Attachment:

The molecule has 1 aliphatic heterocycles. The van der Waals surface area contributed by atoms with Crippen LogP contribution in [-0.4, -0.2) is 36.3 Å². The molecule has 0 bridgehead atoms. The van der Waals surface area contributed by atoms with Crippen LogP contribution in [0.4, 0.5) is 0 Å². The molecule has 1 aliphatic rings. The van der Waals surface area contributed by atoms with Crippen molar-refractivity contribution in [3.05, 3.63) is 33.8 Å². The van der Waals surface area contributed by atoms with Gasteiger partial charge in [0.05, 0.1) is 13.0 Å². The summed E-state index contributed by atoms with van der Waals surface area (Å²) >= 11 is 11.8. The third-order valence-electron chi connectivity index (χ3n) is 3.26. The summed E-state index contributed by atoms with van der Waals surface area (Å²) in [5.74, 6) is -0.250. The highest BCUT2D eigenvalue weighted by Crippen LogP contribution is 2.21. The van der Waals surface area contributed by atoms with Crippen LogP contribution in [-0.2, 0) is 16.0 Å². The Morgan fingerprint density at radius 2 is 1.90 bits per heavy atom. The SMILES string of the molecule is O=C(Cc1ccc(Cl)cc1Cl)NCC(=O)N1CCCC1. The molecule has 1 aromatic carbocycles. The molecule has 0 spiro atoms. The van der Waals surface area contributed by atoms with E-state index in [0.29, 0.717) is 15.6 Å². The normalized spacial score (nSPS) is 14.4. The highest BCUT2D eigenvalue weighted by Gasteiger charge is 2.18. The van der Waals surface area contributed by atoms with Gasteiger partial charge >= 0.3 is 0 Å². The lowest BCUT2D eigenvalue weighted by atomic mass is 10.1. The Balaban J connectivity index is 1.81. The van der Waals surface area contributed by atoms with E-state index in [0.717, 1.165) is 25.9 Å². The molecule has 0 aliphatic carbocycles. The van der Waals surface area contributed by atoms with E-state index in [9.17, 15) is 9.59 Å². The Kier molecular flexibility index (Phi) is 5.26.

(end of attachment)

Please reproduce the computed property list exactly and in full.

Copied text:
The molecule has 1 aliphatic heterocycles. The van der Waals surface area contributed by atoms with Crippen LogP contribution in [-0.4, -0.2) is 36.3 Å². The molecule has 0 bridgehead atoms. The van der Waals surface area contributed by atoms with Crippen LogP contribution in [0.4, 0.5) is 0 Å². The molecule has 1 aliphatic rings. The van der Waals surface area contributed by atoms with Crippen molar-refractivity contribution in [3.05, 3.63) is 33.8 Å². The van der Waals surface area contributed by atoms with Gasteiger partial charge in [0.05, 0.1) is 13.0 Å². The summed E-state index contributed by atoms with van der Waals surface area (Å²) >= 11 is 11.8. The third-order valence-electron chi connectivity index (χ3n) is 3.26. The summed E-state index contributed by atoms with van der Waals surface area (Å²) in [5.74, 6) is -0.250. The highest BCUT2D eigenvalue weighted by Crippen LogP contribution is 2.21. The van der Waals surface area contributed by atoms with Crippen LogP contribution in [-0.2, 0) is 16.0 Å². The Morgan fingerprint density at radius 2 is 1.90 bits per heavy atom. The SMILES string of the molecule is O=C(Cc1ccc(Cl)cc1Cl)NCC(=O)N1CCCC1. The molecule has 1 aromatic carbocycles. The molecule has 0 spiro atoms. The van der Waals surface area contributed by atoms with E-state index in [0.29, 0.717) is 15.6 Å². The normalized spacial score (nSPS) is 14.4. The highest BCUT2D eigenvalue weighted by Gasteiger charge is 2.18. The van der Waals surface area contributed by atoms with Gasteiger partial charge >= 0.3 is 0 Å². The lowest BCUT2D eigenvalue weighted by atomic mass is 10.1. The Balaban J connectivity index is 1.81. The van der Waals surface area contributed by atoms with E-state index in [0.717, 1.165) is 25.9 Å². The molecule has 0 aliphatic carbocycles. The van der Waals surface area contributed by atoms with E-state index in [9.17, 15) is 9.59 Å². The Kier molecular flexibility index (Phi) is 5.26.